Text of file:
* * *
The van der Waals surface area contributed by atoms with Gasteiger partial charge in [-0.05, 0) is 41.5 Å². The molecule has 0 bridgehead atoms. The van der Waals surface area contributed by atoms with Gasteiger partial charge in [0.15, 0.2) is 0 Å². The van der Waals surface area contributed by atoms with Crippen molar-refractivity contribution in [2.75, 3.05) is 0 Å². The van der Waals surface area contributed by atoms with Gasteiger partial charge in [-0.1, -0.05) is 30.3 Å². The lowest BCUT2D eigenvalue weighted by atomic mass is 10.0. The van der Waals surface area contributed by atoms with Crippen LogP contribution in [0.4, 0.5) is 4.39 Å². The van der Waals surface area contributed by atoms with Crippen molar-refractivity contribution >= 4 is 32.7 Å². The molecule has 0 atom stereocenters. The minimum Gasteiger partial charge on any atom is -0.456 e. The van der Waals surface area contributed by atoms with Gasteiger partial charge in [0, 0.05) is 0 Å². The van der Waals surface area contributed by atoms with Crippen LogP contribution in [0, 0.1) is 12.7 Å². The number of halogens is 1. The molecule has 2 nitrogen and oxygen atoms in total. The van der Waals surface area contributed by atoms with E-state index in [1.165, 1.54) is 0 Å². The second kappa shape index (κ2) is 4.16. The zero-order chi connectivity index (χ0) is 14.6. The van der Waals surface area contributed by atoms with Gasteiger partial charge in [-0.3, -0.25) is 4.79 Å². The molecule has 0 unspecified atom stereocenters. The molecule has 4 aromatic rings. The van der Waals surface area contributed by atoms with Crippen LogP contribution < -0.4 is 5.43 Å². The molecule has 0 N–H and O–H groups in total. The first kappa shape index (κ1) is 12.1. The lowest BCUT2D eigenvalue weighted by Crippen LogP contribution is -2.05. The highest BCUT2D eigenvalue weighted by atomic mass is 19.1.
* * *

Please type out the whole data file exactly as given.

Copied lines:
The van der Waals surface area contributed by atoms with Gasteiger partial charge in [-0.05, 0) is 41.5 Å². The molecule has 0 bridgehead atoms. The van der Waals surface area contributed by atoms with Gasteiger partial charge in [0.15, 0.2) is 0 Å². The van der Waals surface area contributed by atoms with Crippen molar-refractivity contribution in [2.75, 3.05) is 0 Å². The van der Waals surface area contributed by atoms with Gasteiger partial charge in [-0.1, -0.05) is 30.3 Å². The lowest BCUT2D eigenvalue weighted by atomic mass is 10.0. The van der Waals surface area contributed by atoms with Crippen LogP contribution in [0.4, 0.5) is 4.39 Å². The van der Waals surface area contributed by atoms with Crippen molar-refractivity contribution >= 4 is 32.7 Å². The molecule has 0 atom stereocenters. The minimum Gasteiger partial charge on any atom is -0.456 e. The van der Waals surface area contributed by atoms with Gasteiger partial charge in [0, 0.05) is 0 Å². The van der Waals surface area contributed by atoms with Crippen LogP contribution in [0, 0.1) is 12.7 Å². The number of halogens is 1. The molecule has 2 nitrogen and oxygen atoms in total. The van der Waals surface area contributed by atoms with E-state index in [1.165, 1.54) is 0 Å². The second kappa shape index (κ2) is 4.16. The zero-order chi connectivity index (χ0) is 14.6. The van der Waals surface area contributed by atoms with Gasteiger partial charge in [-0.3, -0.25) is 4.79 Å². The molecule has 0 unspecified atom stereocenters. The molecule has 4 aromatic rings. The van der Waals surface area contributed by atoms with Crippen LogP contribution < -0.4 is 5.43 Å². The molecule has 0 N–H and O–H groups in total. The first kappa shape index (κ1) is 12.1. The lowest BCUT2D eigenvalue weighted by Crippen LogP contribution is -2.05. The highest BCUT2D eigenvalue weighted by atomic mass is 19.1.